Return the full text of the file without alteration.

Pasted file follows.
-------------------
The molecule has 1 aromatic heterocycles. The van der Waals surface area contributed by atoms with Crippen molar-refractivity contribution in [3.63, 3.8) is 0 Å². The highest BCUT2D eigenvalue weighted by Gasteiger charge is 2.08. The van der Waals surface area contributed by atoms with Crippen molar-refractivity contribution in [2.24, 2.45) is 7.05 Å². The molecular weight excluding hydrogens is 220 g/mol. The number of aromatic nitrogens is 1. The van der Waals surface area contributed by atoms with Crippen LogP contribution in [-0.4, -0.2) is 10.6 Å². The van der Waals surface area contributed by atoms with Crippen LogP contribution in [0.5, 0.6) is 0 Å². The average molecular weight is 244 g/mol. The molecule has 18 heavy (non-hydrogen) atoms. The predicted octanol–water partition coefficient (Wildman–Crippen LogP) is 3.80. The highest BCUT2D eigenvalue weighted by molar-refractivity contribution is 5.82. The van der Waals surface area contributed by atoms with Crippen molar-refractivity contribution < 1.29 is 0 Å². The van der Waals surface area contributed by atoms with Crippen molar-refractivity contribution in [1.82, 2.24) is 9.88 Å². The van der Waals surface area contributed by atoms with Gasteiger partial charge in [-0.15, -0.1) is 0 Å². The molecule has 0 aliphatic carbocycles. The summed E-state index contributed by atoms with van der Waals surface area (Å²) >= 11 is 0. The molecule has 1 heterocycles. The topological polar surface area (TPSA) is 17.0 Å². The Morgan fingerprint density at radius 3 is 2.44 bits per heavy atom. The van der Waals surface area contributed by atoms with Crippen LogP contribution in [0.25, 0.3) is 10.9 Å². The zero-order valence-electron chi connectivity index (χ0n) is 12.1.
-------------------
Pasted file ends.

The molecule has 1 aromatic heterocycles. The van der Waals surface area contributed by atoms with Crippen molar-refractivity contribution in [3.63, 3.8) is 0 Å². The highest BCUT2D eigenvalue weighted by Gasteiger charge is 2.08. The van der Waals surface area contributed by atoms with Crippen molar-refractivity contribution in [2.24, 2.45) is 7.05 Å². The molecular weight excluding hydrogens is 220 g/mol. The number of aromatic nitrogens is 1. The van der Waals surface area contributed by atoms with Crippen LogP contribution in [-0.4, -0.2) is 10.6 Å². The van der Waals surface area contributed by atoms with Crippen LogP contribution in [0.5, 0.6) is 0 Å². The average molecular weight is 244 g/mol. The molecule has 18 heavy (non-hydrogen) atoms. The predicted octanol–water partition coefficient (Wildman–Crippen LogP) is 3.80. The highest BCUT2D eigenvalue weighted by molar-refractivity contribution is 5.82. The van der Waals surface area contributed by atoms with Crippen molar-refractivity contribution < 1.29 is 0 Å². The van der Waals surface area contributed by atoms with Crippen molar-refractivity contribution in [1.82, 2.24) is 9.88 Å². The van der Waals surface area contributed by atoms with Gasteiger partial charge in [-0.15, -0.1) is 0 Å². The molecule has 0 aliphatic carbocycles. The summed E-state index contributed by atoms with van der Waals surface area (Å²) >= 11 is 0. The molecule has 1 heterocycles. The topological polar surface area (TPSA) is 17.0 Å². The Morgan fingerprint density at radius 3 is 2.44 bits per heavy atom. The van der Waals surface area contributed by atoms with Crippen LogP contribution in [0.25, 0.3) is 10.9 Å². The zero-order valence-electron chi connectivity index (χ0n) is 12.1.